Defendants appealed the decision to the US Court of Appeals for the Second Circuit, raising an issue of first impression in the circuit courts regarding the circumstances under which product-hopping may violate the Sherman Act.60 Despite the continued availability to any patient with a need for the older formulation, the Second Circuit affirmed the district court order, and cited Berkey Photo⁶1 in its holding that although neither product withdrawal nor product improvement alone is anticompetitive, the combination of product withdrawal with other conduct that coerces rather than persuades consumers to switch products can be anticompetitive under the Sherman Act.61

The Second Circuit substantially relied upon the district court’s findings in its conclusion that the combination of introducing a new version of the drug and ‘effectively withdrawing’ the old version was sufficiently coercive that it violated the Sherman Act.62

Doryx summary judgment

In April 2015, the Doryx court delivered the first decision in a product-hopping case with the benefit of full discovery, when it granted summary judgment for defendants and dismissed all claims.63 At issue in Doryx were numerous product reformulations (including changes from capsules to tablets, changes to dosage strength and introduction of score lines), coupled with subsequent discontinuation of older versions. The court in Doryx held that the introduction of a reformulated drug and withdrawal of the older version was not exclusionary conduct where the generic was not foreclosed from competing.64 The court also rejected plaintiffs’ contention that the product reformulations were anticompetitive because they were insufficiently innovative, noting that no intelligible test for innovation ‘sufficiency’ had been offered and doubting that courts could ever fashion one.65

As to the role of state substitution laws in the analysis of product-hopping claims, the court rejected the notion that the brand excluded competition by denying the generic the opportunity to take advantage of the ‘regulatory bonus’ afforded by state substitution laws. Rather, the court held that generics can compete without automatic substitution through advertising and cost competition, and concluded that brand manufacturers have no duty to facilitate generic manufacturers’ business plans by keeping older versions of a drug on the market.66 The Doryx case is currently pending on appeal in the US Court of Appeals for the Third Circuit.


Another recent decision in a product-hopping case was by the Solodyn court in September 2015.67 In Solodyn, plaintiffs alleged that defendants’ introduction and marketing of new strengths of Solodyn was anticompetitive because they improperly shifted the market away from the older strengths of Solodyn, which faced generic competition. However, the court dismissed the product-hopping claim, holding that because defendants kept the older strengths of Solodyn on the market until two years after the older strengths faced generic competition, the introduction of newer strengths did not limit customer choice and was therefore not anticompetitive.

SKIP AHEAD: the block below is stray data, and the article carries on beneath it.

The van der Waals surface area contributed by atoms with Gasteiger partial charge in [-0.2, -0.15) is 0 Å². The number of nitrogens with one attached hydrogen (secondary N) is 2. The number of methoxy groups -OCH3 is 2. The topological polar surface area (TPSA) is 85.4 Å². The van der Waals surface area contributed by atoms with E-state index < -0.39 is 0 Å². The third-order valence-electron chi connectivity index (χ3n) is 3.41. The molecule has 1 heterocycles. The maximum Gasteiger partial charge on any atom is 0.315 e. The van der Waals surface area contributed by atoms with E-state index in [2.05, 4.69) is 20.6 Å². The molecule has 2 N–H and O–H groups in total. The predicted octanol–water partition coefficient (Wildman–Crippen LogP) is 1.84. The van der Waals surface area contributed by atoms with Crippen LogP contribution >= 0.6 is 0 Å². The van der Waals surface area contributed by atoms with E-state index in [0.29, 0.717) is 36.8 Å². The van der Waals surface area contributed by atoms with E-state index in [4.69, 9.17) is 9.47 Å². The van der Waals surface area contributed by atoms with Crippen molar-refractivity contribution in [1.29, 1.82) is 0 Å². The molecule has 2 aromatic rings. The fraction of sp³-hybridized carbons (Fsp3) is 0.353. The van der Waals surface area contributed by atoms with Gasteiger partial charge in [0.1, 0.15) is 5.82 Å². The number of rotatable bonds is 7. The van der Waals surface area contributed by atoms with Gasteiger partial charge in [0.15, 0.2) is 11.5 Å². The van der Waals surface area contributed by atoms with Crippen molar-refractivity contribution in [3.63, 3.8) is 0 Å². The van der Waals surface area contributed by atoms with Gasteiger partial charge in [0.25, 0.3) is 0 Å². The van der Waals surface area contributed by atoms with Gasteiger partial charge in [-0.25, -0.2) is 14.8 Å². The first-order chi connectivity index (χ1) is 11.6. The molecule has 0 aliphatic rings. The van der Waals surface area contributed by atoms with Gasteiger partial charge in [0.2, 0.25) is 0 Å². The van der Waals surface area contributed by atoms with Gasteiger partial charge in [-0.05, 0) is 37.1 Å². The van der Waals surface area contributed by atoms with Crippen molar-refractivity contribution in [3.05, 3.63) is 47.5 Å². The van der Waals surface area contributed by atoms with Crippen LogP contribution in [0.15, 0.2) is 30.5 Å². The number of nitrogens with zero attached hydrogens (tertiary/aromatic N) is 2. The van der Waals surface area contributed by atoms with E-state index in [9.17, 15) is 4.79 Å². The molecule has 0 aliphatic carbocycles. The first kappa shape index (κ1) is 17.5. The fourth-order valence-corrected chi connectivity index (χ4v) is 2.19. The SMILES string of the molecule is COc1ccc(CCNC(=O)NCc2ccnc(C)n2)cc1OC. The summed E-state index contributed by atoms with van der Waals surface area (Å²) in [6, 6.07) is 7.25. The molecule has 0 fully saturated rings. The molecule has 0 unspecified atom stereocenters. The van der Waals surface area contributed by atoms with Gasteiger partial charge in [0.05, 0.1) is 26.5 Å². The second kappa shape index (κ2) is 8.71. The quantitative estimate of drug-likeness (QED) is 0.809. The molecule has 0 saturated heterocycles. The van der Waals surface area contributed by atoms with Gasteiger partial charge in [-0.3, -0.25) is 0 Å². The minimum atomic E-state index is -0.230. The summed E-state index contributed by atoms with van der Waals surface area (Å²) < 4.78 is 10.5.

Product-hopping allegations are at issue in a number of other cases in which there has yet been no substantive decision on the merits of the product-hopping claims.68

REMS antitrust cases

The US Congress authorised the Risk Evaluation and Mitigation Strategies (REMS) programme in the Food and Drug Administration Amendments Act of 2007.69 REMS programmes are intended to provide special safety measures and requirements for drugs that the US FDA deems to present a grave risk of danger if misused or mishandled.70 The FDA can require a REMS programme if the agency determines that such safety measures are needed to ensure that a drug’s benefits outweigh its risks. The FDA may require that REMS for a reference listed drug (RLD) ‘include such elements as are necessary to assure safe use of the drug’.71 Such elements to assure safe use (ETASU) may include restricted distribution, procurement and dispensing systems.72

Potential antitrust issues may arise when REMS measures prevent generic pharmaceutical companies from obtaining samples of brand drugs for purposes of deformulation and potential design-around to produce generic versions of the brand drug. The FDA is unequivocal that the agency does not intend for REMS to hamper generic competition. For some pharmaceutical companies, however, implementing REMS measures entails establishing a restricted distribution system for their drugs, making those drugs unavailable to generic companies through normal distribution channels.

The FTC is concerned with alleged REMS abuses, taking the view that REMS may be misused as a strategy by branded pharmaceutical companies that may result in delaying or preventing generic entry.73 The FTC is concerned that branded firms may use REMS-mandated distribution restrictions to ‘inappropriately limit access to product samples generic drug developers need for bioequivalence testing’ – a necessary step for FDA approval of generic drugs.74